Sometimes I’ll just be sat at home, doing my thing, whether that be gaming, designing, editing, or some other thing, and I get a notification on my phone.
Now before I move on never let it be said that I’m completely careless, and have no respect or regard for others, but sometimes I just can’t find it within myself to care enough in order to warrant a reply. I simply look at the notification, and decide that I can reply at some point in the future. I just prefer to reply at my own leisure it seems, and don’t conform to the pre-concieved idea that instant messaging implies that we must offer instant replies back. I suppose part of it comes from my experience with messaging, and how if you have enough people talking to you it seems like a constant barrage of messages that you find yourself consumed by if you feel like you’re obligated to reply as soon as possible. It could also come from my thoughts behind the whole ‘instant messaging’ scenario.
Humanity relied on letters for countless years, and conversations were held differently. An entire month’s worth of content was squeezed into a letter and reply wouldn’t be expected for days or even weeks, depending on the distance the letter had to travel to its recipient. With the dawn of instant messaging however, short messages could be sent instantly to other people regardless of distance, and the only courier being network infasteucture. It wasn’t that bad at first, you went on MSN for conversations and you could log out of you didn’t feel like talking, and no one had any way of knowing if you’d read a text message or not. The pressure to reply to people wasn’t there. People didn’t know you’d read a message, they didn’t know you were on your phone, and they couldn’t tell if you were appearing offline.
Yet with the power of smartphones, location data, background processes, and applications using those functions, it’s become an impossibly hard task to not feel the obligation to reply. For example, even if you ignore a message on Facebook Messenger, people can still see that you are ‘active now’ if you open the app. Unless you set the WhatsApp settings accordingly, people can see if you are ‘online’ when you open the app. People somewhat expect you to have the iMessage ‘read receipt’ setting on, so they can see if you’re ignoring them or not. Countless other applications use the same pattern, often allowing people to either see you’re online and ignoring them, or have read their message…and ignoring them, creating an artificial feeling of responsibility that you owe that person a reply of some sort.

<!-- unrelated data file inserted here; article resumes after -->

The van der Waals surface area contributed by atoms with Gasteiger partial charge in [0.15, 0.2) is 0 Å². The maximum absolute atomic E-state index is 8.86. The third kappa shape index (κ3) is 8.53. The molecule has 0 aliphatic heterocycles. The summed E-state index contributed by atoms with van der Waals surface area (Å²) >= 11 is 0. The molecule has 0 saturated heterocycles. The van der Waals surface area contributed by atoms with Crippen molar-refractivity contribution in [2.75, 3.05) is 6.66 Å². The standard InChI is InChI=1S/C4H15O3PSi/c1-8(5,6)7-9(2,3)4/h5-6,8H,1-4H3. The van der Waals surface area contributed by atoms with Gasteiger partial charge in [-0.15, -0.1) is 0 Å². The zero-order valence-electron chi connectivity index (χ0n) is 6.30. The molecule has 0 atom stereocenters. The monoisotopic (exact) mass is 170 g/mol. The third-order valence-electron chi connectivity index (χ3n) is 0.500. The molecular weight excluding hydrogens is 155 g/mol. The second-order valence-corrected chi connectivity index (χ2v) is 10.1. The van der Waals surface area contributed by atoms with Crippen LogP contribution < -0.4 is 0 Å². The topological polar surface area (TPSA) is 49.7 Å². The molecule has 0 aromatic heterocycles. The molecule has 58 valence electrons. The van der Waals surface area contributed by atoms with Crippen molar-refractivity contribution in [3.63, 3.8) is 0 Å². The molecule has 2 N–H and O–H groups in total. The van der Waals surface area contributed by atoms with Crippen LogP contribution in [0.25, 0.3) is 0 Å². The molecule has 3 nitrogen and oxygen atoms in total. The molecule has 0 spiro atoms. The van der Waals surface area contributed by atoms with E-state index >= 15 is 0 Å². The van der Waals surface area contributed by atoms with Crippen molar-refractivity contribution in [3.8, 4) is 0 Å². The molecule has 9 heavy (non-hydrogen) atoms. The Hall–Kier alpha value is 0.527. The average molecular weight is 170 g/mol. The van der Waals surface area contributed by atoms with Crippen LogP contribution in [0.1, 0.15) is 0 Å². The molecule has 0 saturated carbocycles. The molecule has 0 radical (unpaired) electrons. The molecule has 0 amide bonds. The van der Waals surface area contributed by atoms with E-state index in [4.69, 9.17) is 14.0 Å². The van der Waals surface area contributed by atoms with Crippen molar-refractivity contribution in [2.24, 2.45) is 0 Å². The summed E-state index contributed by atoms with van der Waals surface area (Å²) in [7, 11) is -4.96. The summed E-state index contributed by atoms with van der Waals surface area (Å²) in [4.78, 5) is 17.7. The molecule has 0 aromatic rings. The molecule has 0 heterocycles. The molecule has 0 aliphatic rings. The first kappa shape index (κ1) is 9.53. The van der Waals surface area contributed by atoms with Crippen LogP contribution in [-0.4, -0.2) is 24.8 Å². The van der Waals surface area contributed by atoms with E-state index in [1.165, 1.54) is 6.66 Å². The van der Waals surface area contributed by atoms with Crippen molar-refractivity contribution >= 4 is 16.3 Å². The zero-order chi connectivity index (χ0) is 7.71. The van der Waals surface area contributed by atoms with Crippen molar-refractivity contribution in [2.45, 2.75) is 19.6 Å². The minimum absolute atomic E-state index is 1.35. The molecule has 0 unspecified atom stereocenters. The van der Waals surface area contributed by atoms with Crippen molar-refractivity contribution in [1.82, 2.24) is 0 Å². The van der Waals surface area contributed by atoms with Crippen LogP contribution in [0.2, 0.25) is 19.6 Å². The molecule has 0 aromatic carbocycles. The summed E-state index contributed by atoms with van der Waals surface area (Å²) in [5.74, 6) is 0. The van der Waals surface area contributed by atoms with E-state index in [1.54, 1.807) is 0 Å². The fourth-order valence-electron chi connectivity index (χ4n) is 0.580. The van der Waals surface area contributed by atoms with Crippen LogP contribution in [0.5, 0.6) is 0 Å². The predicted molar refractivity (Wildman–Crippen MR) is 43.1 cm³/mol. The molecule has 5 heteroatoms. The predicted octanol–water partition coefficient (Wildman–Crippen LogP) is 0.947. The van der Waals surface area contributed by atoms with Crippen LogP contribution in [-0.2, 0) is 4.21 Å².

It’s become a serious source of angst and insecurity among my generation and even the generation above. Since the assumption behind instant messaging is the fact that you’ll reply instantly, when people don’t it can breed insecurity, especially when the message is read or they’re online. ‘Did I say something?’ ‘Are they okay?’ and ‘Have I something I don’t know about?’ are just some of the thoughts that might enter someone’s head when they don’t see a reply forthcoming even after a message has been read. What they don’t usually think however are some of the simplest reasons not to reply like ‘Maybe they’re busy’ Or ‘Perhaps they just don’t want to talk right now’. The argument that the person should just say ‘I don’t feel like talking right now’ is invalid too, because either that message will have to be sent out multiple times, or someone will ask ‘why?’ and the obligation to reply is created once again. The reactions to not replying for a lengthened amount of time are ridiculous in my opinion as well. Sometimes you may not feel like replying for a day, and what are you met with the next time? Usually a cold frigid demeanour, all because you didn’t reply ‘in time’. Since when was our time governed by everyone else and when they expect a reply back?
Before you accuse me of hypocrisy though, hold on. I don’t expect a reply back instantly. Honestly, if a person replies a week or even a month later it doesn’t phase me. I’m more liable to forget I even messaged them to be honest, and even when they do reply, I just pick back up where the conversation left off, not treat them as though they’ve committed some grave offence against the state.
Instant messaging is a great advancement don’t get me wrong, and it can be especially useful in having quick conversations and in emergencies, but the issue of insecurity when it comes to replies and the claws of artificial responsibility that companies and messaging services have dug into us (I’m looking at you, Facebook, with your messenger and non-optional ‘read’ function) have turned the evolution of that section of technology into more of a burden than a help.